Defaults, Delays In Repayments, Credit-Hungriness
If you have neglected repaying your loans, it would hurt your credit score hard. Let’s take a quick look at your options to address this problem:

*Repay loan balances on time: Whether you have loans or credit card dues, always aim to settle them as per your repayment plan. If there are difficulties in repayment, always keep your lender in the loop so that the lending terms may be made easier. With credit cards, always pay the full due amount rather than the minimum amount.

*Don’t be credit-hungry: Don’t apply for too many loans or credit cards, especially within a short time. With application, the lender will check your credit history. Too many queries into your credit history would reduce your credit score since you will be seen as a credit-hungry person. Also, having too many loans at the same time means you will have to manage several EMIs every month, which would adversely impact your liquidity and could lead to default.

*Increase credit limit on card: Try and spend no more than 20% of your credit card limit. For example, if your monthly spending limit is Rs 1,00,000, restrict your spending to Rs 20,000. It means that your credit utilisation ratio (CUR) is 20%, which is ideal. A frequently high CUR would portray you as being in constant need of short-term credit.

Asking your credit card provider to increase your spending limit, or having multiple credit cards, can help reduce your CUR. For example, your increased spending limit could be Rs 2,00,000, whereas your monthly spending is Rs 20,000, thus bringing your CUR to 10%. Also, if you have multiple credit cards, you could divide your spending between them, thus maintaining an optimum CUR on all cards rather than increasing the CUR on a single card.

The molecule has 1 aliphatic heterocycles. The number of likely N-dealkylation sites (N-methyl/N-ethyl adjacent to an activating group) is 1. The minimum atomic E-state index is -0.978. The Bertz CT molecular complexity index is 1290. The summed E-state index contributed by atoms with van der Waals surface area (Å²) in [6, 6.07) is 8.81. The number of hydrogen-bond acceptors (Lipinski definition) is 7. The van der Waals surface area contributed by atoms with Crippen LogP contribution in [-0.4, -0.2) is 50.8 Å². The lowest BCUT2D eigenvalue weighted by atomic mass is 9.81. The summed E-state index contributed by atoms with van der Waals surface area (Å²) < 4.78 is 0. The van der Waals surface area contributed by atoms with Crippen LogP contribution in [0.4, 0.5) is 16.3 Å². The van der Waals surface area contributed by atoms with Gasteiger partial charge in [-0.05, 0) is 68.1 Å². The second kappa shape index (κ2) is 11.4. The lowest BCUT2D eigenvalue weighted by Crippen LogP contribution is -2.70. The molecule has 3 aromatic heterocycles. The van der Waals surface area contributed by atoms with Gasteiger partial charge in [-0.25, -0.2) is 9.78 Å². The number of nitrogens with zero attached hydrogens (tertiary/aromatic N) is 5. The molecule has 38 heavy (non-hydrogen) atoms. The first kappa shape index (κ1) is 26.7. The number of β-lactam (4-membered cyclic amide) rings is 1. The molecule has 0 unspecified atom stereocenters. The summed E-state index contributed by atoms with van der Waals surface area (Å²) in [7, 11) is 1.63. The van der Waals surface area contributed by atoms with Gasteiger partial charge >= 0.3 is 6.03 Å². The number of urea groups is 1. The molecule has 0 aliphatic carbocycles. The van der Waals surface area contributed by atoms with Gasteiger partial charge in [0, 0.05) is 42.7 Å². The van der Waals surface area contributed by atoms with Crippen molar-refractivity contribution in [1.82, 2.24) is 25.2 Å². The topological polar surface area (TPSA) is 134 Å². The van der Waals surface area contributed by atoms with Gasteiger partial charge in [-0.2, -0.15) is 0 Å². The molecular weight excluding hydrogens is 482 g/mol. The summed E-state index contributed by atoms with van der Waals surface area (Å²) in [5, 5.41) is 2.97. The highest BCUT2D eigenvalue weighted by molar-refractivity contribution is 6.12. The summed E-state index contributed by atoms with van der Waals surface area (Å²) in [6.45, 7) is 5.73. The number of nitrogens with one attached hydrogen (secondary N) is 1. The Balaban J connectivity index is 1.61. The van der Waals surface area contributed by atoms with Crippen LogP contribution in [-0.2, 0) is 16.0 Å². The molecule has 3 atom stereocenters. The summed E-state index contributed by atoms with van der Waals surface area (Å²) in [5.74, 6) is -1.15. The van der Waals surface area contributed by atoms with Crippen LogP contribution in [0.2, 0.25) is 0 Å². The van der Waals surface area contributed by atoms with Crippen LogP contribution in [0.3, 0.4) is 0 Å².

*Don’t settle: If you’ve defaulted on your payments, your lender may offer you an option to ‘settle’ your loan. This means paying a percent of your principal and interest due, and considering the loan account closed. Taking this option would reflect in your CIBIL history and it would adversely impact your credit score. Any lenders you approach would see that you were unable to repay your loan. Therefore, do not take the settlement option if you can settle loans in full.

*Repay a mix of credit: You should have a history of repaying a mix of short-term or unsecured credit such as credit card balances and long-term or secured credit such as home loan. The timely repayment of a mix of credit instruments would reflect well on your credit history.

(The writer is CEO at http://www.BankBazaar.com)

Source: https://goo.gl/HlhFXw

Advertisements

Leave a Comment / Feedback / Say a good word!

Fill in your details below or click an icon to log in:

WordPress.com Logo

You are commenting using your WordPress.com account. Log Out / Change )

Twitter picture

You are commenting using your Twitter account. Log Out / Change )

Facebook photo

You are commenting using your Facebook account. Log Out / Change )

Google+ photo

You are commenting using your Google+ account. Log Out / Change )

Connecting to %s